Companies are always looking to hire employees who can solve problems. That's why interviewers often ask candidates about how they have handled challenges in the workplace. Also, questions like "Describe a problem you encountered at your last job" are a way for interviewers to assess your attitude towards past supervisors or employers and to see if you place blame or take responsibility.
When questions of this type are asked, it is best to think of them as a request to share how you have intervened to solve problems in the past, rather than an opportunity to complain about difficult situations at work.
Have Examples Ready to Share
Prepare examples of how you have addressed problems or met challenges for each job, internship, volunteer, and leadership role included on your resume. Choose problem situations where your involvement led to a solution and avoid unsolvable or difficult issues that couldn't be improved or fixed.
Remember, employers will be listening to your answer. They want to learn how you resolve issues, deal with conflict, and take the initiative in identifying and resolving problems. Look for examples that showcase abilities that will come in handy in the position you're interviewing for. As with resumes, numbers can be impressive: if you drove sales, reduced time, or had a result that can be quantified by metrics, be sure to share the details.
Describe the Problem, Your Actions, and the Results
For each example, describe the situation with just enough detail to represent the magnitude and nature of the problem. Then state how you specifically assessed the situation and acted to meet the challenge. Emphasize the skills or qualities you tapped to intervene. Include the skills which qualify you for the job. Finally, describe the results which you helped generate or how the situation was improved. Your stories don't need to represent monumental achievements; small successes which illustrate your key strengths are sufficient. Avoid rambling, and also make sure not to speak negatively about co-workers or managers.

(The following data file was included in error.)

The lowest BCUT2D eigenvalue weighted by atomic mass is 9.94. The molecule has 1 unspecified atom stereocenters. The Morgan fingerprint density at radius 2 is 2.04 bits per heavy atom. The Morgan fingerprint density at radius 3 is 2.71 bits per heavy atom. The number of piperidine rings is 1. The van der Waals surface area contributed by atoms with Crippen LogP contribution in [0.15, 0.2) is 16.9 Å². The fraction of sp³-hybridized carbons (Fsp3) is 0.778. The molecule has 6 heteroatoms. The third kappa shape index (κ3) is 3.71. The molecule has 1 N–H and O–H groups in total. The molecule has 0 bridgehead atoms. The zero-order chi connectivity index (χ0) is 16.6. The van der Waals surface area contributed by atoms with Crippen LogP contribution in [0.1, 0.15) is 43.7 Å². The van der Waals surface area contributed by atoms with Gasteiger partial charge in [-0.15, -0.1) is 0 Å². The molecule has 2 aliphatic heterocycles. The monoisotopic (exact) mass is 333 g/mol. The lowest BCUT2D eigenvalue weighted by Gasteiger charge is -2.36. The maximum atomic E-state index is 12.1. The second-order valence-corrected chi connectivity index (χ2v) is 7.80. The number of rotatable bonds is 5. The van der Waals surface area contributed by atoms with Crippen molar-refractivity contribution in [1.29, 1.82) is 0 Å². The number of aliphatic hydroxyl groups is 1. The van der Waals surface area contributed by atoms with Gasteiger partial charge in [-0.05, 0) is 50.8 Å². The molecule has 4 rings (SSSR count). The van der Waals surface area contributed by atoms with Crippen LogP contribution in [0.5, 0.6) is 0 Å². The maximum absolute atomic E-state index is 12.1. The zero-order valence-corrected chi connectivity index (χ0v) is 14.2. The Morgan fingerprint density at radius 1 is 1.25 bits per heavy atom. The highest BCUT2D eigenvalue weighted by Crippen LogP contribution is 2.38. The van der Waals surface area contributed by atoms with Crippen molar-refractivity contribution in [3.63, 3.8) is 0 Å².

You might, for example, share a story like "During my first year as an HR manager at ABC company I noticed that new recruits were leaving at a higher rate than I had experienced at previous employers. I decided to create a survey to identify the reasons for turnover. I found that they weren't satisfied with the level of feedback and mentoring which they were receiving. I established protocols for managers to meet at regular intervals with new employees during the first year and set up a mentoring program. During my second year turnover of new recruits was reduced by 30% and surveys indicated a higher level of job satisfaction."
Tips for Answering This Question
As you are thinking through how you would answer this question, use these tips to help you formulate a strong answer.
- Practice storytelling: Avoid a long pause and a rambling, unfocused story by rehearsing answers. Have a sense of some of your big accomplishments from each position so that you can provide a coherent, relevant story. Remember: employers will be interested in seeing how you think and problem-solve.
- Choose a good example: This is a situation where a generic answer, such as, "I always respond to problems quickly and efficiently" doesn't suit. Choose examples that will put your relevant skills on display. Avoid pointing fingers or placing blame, and keep language neutral when describing the cause of the problem.
- Make sure to emphasize results: Be specific about what you accomplished. If you can include numbers, such as, "This increased sales 10% year-over-year" or, "This lowered overtime costs by $1,000 a month," be sure to mention them.
Tips for Answering When You Don't Have Work Experience
If you do not have work experience, it's okay to use examples from school. Just try to keep it meaningful and highlight your resourcefulness. When answering the question, illustrate the example. Explain the situation and its importance, what went wrong, what impact the problem could have, what you did to fix it, and the ultimate results.
A good example would be, "I had a major paper due for my biology class. It was an extensive research project and accounted for a big part of my grade. I was almost finished and was just writing the conclusion when a thunderstorm hit and the power went out. My professor has a strict lateness policy and accepts no excuses, so I knew I had to hand it in the next morning on time or I'd fail the assignment. I used my phone to look up coffee shops that were open all night and that had wireless internet. I did back up my work frequently, so I only lost about a page and a half. I was able to go to the coffee shop, rewrite the sections of the paper I lost, add in my sources and proofread it. I handed it in the next morning on time, and ended up getting an A on the paper and in the class."
In this example, the candidate shows that he is prepared; he regularly backs up his work, so that shows he is careful and conscientious. When the power went out, he thought to look up area locations where he could work, demonstrating quick thinking and resourcefulness when faced with a problem. He found a way to get the work done and met the deadline, without sacrificing quality. That's an outstanding example that shows you're a good employee.